Blockchain, A Week in Review – April 1, 2019
Who Can I Really Trust?
Last week, Taiwanese computer company, ASUS became one of the latest companies to take a hit from centralized data. It certainly isn’t the first time an industry giant has fallen victim and at the risk of sounding like a broken record, this story begs to be talked about. As reported by MOTHERBOARD, the ASUS supply chain hack is a “big deal.” Why? Because trust continues to be at a wide-scale loss.
ASUS’ Supply Chain Attack
Manipulating the company’s ‘trusted’ update system; hackers executed an expansive plan to infiltrate the system. “Hackers pushed out a malicious update signed with a legitimate digital certificate to thousands of ASUS customers. Kaspersky Lab, which discovered the attack, estimates that around 500,000 people received this update. The hackers, however, were only targeting 600 of them,” MOTHERBOARD reports.
The sheer numbers reflect how hugely significant this incident really was. But perhaps there’s an even bigger question at hand. Who can you really trust? While this particular update came with a legitimate digital signature, the person on the other side was not so legitimate at all.
In a digital day and age in which those who you think are trustworthy can stab you right in the back, authentication is the only solution. KYC or Know Your Customer provides that transparency and could prevent similar headlines from cropping up in the future within the computer space and beyond. Although, there’s still a ways to go…
Crypto Exchanges Skimp on KYC
According to a recent CoinTelegraph report, the majority of crypto exchanges today lack clear KYC policies. In a global study of 216 exchanges, reg-tech startup Coinfirm discovered that 69% of those businesses lack “complete and transparent” procedures when it comes to KYC.
This, of course, spells trouble for volatile business practices, criminal activity, and terroristic activity. Here at BlockCerts, KYC is one of our primary focuses. We hope to bring clarity to the industry and encourage others to recognize the importance of thorough authentication.
Chinese Shipping Company Explores Blockchain
Circling back to the supply chain, more and more global leaders are seeing the importance of blockchain integration for better business practices. Chinese shipping giant, China Shipbuilding Industry Company Limited (CSICL) is one such example. Teaming up with Shanghai Bank, CSICL just signed a strategic cooperation agreement on supply chain. “Per the terms of the agreement, CSICL and Shanghai Bank will purportedly develop an blockchain-based online supply chain finance platform for upstream suppliers of CSIC,” Cointelegraph reports.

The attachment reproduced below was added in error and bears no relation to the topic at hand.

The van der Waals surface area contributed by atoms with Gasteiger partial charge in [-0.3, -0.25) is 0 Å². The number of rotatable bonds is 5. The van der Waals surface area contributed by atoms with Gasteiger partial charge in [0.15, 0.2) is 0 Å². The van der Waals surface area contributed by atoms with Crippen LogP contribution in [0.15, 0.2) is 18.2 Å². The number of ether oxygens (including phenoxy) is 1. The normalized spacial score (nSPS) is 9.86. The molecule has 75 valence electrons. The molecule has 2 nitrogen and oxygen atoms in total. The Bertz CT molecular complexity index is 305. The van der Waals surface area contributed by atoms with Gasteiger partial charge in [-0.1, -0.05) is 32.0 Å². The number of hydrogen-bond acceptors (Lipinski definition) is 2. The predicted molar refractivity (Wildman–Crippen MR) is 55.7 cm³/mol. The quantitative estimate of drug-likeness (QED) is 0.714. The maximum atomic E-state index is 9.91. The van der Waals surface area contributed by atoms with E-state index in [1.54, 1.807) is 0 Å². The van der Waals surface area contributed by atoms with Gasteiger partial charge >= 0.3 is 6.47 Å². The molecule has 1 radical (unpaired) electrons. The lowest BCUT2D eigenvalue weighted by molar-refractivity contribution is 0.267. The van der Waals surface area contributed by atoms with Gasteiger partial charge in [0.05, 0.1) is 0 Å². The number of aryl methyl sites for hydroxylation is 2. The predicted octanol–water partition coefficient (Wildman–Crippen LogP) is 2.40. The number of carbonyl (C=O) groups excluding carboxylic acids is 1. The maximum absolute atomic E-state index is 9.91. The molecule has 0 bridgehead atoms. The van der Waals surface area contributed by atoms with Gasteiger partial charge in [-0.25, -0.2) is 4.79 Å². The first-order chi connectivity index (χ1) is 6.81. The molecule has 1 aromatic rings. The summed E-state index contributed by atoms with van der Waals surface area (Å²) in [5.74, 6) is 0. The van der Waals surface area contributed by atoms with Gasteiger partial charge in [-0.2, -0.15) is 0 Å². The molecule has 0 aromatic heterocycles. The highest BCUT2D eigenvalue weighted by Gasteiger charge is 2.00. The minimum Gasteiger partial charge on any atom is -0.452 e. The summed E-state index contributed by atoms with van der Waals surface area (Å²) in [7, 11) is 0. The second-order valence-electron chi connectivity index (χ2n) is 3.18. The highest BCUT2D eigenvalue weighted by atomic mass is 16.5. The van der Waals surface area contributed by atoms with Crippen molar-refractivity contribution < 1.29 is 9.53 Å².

Italy’s Blockchain Market Doubles
In Italy, the potential of the blockchain is so strong that the market has doubled year-in-year-out. According to the most recent data from NetConsulting Cube, the market grew from €16.0 million in 2017 to €31.0 million in 2018 and it is demonstrating serious growth in the next three years. As stated by Coin Idol, the market shows an average yearly rate of around 76%. Effectively, blockchain will reach €54 million this year, later hitting €92 million by 2020.
There’s a fair share of bad news this week and as they say, bad news travels fast. But moving forward on the blockchain, we are seeing a lot of initiative and a lot of great ideas taking flight. In fact, the media is currently exploring the ways in which the blockchain could help to unlock frequent flier miles.
Blockchain Takes Flight
In an Independent article, we explore the strides that major airlines have made in blockchain integration, from Singapore Airline’s “blockchain-based airline loyalty digital wallet capability” to Air New Zealand’s interest in baggage tracking on the blockchain.
The ASUS supply chain hack is a big deal. Why? Because trust continues to be at a wide-scale loss.TWEET THISIndustry insiders seem to be getting more enthusiastic about the prospect and according to Sherry Stein, senior manager of projects and innovation at aviation IT provider Sita, the appeal is quite simple.
“The appeal of blockchain-based airline loyalty programmes is the ability to provide travelers with instant access to their points while reducing the chances of fraud or dispute,” The Independent reports.
This week, it really comes down to one thing. Who can I really trust?